# Competing خ½ = 5/2 fractional quantum Hall states in ... non-Abelian state. Here, we present...

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Competing ν = 5/2 fractional quantum Hall states in confined geometry Hailong Fua, Pengjie Wanga, Pujia Shana, Lin Xionga, Loren N. Pfeifferb, Ken Westb, Marc A. Kastnerc,d,1, and Xi Lina,e,1

aInternational Center for Quantum Materials, Peking University, Beijing 100871, China; bDepartment of Electrical Engineering, Princeton University, Princeton, NJ 08544; cDepartment of Physics, Massachusetts Institute of Technology, Cambridge, MA 02139; dScience Philanthropy Alliance, Palo Alto, CA 94306; and eCollaborative Innovation Center of Quantum Matter, Beijing 100871, China

Contributed by Marc A. Kastner, September 2, 2016 (sent for review July 26, 2016; reviewed by James P. Eisenstein and Jainendra Jain)

Some theories predict that the filling factor 5/2 fractional quantum Hall state can exhibit non-Abelian statistics, which makes it a candidate for fault-tolerant topological quantum computation. Al- though the non-Abelian Pfaffian state and its particle-hole conjugate, the anti-Pfaffian state, are the most plausible wave functions for the 5/2 state, there are a number of alternatives with either Abelian or non-Abelian statistics. Recent experiments suggest that the tunneling exponents are more consistent with an Abelian state rather than a non-Abelian state. Here, we present edge-current–tunneling experi- ments in geometrically confined quantum point contacts, which in- dicate that Abelian and non-Abelian states compete at filling factor 5/2. Our results are consistent with a transition from an Abelian state to a non-Abelian state in a single quantum point contact when the confinement is tuned. Our observation suggests that there is an in- trinsic non-Abelian 5/2 ground state but that the appropriate con- finement is necessary to maintain it. This observation is important not only for understanding the physics of the 5/2 state but also for the design of future topological quantum computation devices.

fractional quantum Hall effect | 5/2 fractional quantum Hall state | edge-current tunneling | quantum point contact | non-Abelian statistics

Among the roughly 100 known fractional quantum Hall (FQH)states, the filling factor ν = 5/2 state is special. It is an even- denominator state with elementary excitations that may have non- Abelian statistics (1–10). If the ground state is non-Abelian, it would be insensitive to environmental decoherence (11) and would therefore be useful for fault-tolerant topological quantum computation. Because of this potential application, much theoreti- cal effort has focused on the 5/2 state, and a variety of wave func- tions have been proposed (1–3, 5–7, 12–15). There have also been several experiments on the 5/2 state, with more of them supporting non-Abelian than Abelian statistics (16, 17). All of the proposed wave functions for the 5/2 state have an effective charge e* of the quasiparticles that is a quarter of the elementary charge e, and this effective charge has been confirmed experimentally (18–21). How- ever, the wave function of the 5/2 state is still under discussion. The proposed wave functions of the 5/2 state can be distin-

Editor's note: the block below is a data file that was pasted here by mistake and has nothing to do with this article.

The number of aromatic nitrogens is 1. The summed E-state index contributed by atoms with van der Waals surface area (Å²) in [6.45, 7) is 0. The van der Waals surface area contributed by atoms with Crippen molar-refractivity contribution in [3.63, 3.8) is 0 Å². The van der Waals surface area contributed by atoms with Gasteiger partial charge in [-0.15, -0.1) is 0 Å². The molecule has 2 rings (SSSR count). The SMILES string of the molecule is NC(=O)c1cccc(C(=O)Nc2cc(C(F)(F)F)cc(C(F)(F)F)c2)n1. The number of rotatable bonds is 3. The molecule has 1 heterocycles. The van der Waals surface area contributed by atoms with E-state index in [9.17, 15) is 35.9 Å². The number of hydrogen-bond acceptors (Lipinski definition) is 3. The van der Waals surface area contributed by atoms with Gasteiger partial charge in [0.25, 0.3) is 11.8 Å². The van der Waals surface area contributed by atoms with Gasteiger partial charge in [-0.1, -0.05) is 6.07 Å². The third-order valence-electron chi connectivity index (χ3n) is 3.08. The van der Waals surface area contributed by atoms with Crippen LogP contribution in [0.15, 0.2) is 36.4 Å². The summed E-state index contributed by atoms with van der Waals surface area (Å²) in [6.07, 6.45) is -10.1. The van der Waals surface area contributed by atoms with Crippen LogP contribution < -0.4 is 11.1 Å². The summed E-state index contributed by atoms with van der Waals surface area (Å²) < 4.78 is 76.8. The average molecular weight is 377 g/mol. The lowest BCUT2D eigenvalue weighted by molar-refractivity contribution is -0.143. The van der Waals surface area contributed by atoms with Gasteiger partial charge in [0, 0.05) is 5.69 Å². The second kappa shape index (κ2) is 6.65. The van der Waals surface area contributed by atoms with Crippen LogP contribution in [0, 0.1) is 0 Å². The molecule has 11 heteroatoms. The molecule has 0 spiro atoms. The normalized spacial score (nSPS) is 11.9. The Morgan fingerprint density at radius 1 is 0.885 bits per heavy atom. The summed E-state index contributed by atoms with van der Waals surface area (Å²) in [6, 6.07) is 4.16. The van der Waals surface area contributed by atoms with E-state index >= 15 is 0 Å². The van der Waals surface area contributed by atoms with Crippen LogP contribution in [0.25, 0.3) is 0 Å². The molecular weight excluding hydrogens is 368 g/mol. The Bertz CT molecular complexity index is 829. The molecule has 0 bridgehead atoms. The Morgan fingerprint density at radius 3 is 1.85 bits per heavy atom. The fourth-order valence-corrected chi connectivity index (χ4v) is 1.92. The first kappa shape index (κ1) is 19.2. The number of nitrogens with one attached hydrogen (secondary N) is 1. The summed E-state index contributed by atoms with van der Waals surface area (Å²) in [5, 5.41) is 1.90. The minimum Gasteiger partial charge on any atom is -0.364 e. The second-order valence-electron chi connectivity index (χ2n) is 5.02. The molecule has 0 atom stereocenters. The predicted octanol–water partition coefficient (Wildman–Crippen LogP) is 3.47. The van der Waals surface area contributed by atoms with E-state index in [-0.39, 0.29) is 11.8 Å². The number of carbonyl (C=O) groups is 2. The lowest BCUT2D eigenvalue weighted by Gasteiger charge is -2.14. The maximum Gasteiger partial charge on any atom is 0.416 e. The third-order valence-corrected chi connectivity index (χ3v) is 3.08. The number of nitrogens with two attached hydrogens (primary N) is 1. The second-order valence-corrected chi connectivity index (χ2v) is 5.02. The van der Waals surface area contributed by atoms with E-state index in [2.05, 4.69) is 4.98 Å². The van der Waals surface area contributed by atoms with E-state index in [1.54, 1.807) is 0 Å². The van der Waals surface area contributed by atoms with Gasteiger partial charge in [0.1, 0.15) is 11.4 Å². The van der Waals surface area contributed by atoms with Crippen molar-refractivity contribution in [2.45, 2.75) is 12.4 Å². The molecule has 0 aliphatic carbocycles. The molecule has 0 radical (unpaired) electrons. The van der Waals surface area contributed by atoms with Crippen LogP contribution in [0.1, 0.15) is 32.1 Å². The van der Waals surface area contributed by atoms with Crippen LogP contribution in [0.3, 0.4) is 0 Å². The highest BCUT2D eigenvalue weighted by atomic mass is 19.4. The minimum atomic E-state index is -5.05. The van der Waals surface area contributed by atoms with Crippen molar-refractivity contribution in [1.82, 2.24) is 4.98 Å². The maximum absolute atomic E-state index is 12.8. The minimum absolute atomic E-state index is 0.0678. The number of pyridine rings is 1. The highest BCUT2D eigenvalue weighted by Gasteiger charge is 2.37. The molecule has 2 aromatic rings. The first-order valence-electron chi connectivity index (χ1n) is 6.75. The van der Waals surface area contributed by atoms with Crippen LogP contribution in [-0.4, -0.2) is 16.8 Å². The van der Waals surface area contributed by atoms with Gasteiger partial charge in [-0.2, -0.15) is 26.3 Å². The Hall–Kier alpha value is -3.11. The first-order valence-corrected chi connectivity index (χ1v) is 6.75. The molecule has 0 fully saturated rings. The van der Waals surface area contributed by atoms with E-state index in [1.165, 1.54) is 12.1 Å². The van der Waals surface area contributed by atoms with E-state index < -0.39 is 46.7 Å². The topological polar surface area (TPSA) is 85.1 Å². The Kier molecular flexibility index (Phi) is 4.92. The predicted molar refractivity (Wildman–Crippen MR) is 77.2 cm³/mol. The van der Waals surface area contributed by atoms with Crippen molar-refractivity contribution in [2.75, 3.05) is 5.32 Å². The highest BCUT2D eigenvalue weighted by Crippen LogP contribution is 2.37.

guished by the strength of the interaction between quasiparticles, described by a coupling constant g. This coupling constant can be obtained from experiments using weak-tunneling theory (22). The FQH effect emerges in a highly interacting 2D electron gas (2DEG) at high magnetic field and ultralow temperature. The FQH states have gapless conducting edge currents at the bound- aries of the 2DEG, in which fractionally charged quasiparticles carry the current. If the counter-propagating edge currents of a FQH state are brought close enough together in a quantum point contact (QPC), back-scattering is induced. In the weak-tunneling regime, the rate of quasiparticle tunneling depends on the small voltage difference between the edges and scales with temperature as a function of e* and g. The proposed wave functions for 5/2 state have different values of g, so the determination of g can discrimi- nate among them. The existing tunneling experiments have dem- onstrated the validity of weak-tunneling theory in the ν = 5/2 FQH state, but one is consistent with the non-Abelian anti-Pfaffian wave

function (23), whereas others indicate the Abelian 331 wave function (24, 25). We have measured the tunneling conductance between edges of

the 5/2 state in a QPC with adjustable confinement conditions, and we have found signatures of both non-Abelian and Abelian wave functions. The tunneling conductance has been measured as a function of the edge voltage difference and temperature, and by fitting the tunneling conductance to weak-tunneling theory, the strength of the interaction g and the effective charge e* of the 5/2 state have been extracted. We find that g depends on the voltage applied to the gates of the QPC.